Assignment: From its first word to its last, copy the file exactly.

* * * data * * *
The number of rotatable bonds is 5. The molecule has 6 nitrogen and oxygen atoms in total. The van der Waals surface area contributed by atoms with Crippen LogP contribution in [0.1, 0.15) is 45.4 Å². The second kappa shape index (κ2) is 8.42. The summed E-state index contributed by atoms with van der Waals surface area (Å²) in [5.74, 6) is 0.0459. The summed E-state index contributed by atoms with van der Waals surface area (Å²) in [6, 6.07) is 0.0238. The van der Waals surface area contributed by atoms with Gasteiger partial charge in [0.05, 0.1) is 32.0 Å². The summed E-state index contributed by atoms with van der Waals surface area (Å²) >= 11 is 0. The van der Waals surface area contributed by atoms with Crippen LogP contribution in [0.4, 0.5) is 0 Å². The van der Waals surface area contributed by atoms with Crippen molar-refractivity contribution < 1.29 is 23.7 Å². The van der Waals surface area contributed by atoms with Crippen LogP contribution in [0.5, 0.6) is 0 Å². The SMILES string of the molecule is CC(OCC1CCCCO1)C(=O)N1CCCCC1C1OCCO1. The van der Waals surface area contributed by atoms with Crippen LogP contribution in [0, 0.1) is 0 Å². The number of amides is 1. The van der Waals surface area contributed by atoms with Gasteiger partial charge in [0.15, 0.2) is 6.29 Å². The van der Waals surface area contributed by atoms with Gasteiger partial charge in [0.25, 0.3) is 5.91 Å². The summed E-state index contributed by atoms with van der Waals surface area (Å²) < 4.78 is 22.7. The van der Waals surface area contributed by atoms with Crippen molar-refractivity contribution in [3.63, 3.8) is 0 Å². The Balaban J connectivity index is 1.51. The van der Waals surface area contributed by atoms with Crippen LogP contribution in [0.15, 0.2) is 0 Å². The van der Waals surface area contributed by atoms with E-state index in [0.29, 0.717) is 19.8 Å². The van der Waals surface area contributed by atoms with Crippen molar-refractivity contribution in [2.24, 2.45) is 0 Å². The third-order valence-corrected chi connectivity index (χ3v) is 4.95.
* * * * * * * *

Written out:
The number of rotatable bonds is 5. The molecule has 6 nitrogen and oxygen atoms in total. The van der Waals surface area contributed by atoms with Crippen LogP contribution in [0.1, 0.15) is 45.4 Å². The second kappa shape index (κ2) is 8.42. The summed E-state index contributed by atoms with van der Waals surface area (Å²) in [5.74, 6) is 0.0459. The summed E-state index contributed by atoms with van der Waals surface area (Å²) in [6, 6.07) is 0.0238. The van der Waals surface area contributed by atoms with Gasteiger partial charge in [0.05, 0.1) is 32.0 Å². The summed E-state index contributed by atoms with van der Waals surface area (Å²) >= 11 is 0. The van der Waals surface area contributed by atoms with Crippen LogP contribution in [0.4, 0.5) is 0 Å². The van der Waals surface area contributed by atoms with Crippen molar-refractivity contribution < 1.29 is 23.7 Å². The van der Waals surface area contributed by atoms with Crippen LogP contribution in [0.5, 0.6) is 0 Å². The SMILES string of the molecule is CC(OCC1CCCCO1)C(=O)N1CCCCC1C1OCCO1. The van der Waals surface area contributed by atoms with Crippen LogP contribution in [0, 0.1) is 0 Å². The number of amides is 1. The van der Waals surface area contributed by atoms with Gasteiger partial charge in [0.15, 0.2) is 6.29 Å². The van der Waals surface area contributed by atoms with Gasteiger partial charge in [0.25, 0.3) is 5.91 Å². The summed E-state index contributed by atoms with van der Waals surface area (Å²) < 4.78 is 22.7. The van der Waals surface area contributed by atoms with Crippen molar-refractivity contribution in [3.63, 3.8) is 0 Å². The Balaban J connectivity index is 1.51. The van der Waals surface area contributed by atoms with Crippen LogP contribution in [0.15, 0.2) is 0 Å². The van der Waals surface area contributed by atoms with E-state index in [0.29, 0.717) is 19.8 Å². The van der Waals surface area contributed by atoms with Crippen molar-refractivity contribution in [2.24, 2.45) is 0 Å². The third-order valence-corrected chi connectivity index (χ3v) is 4.95.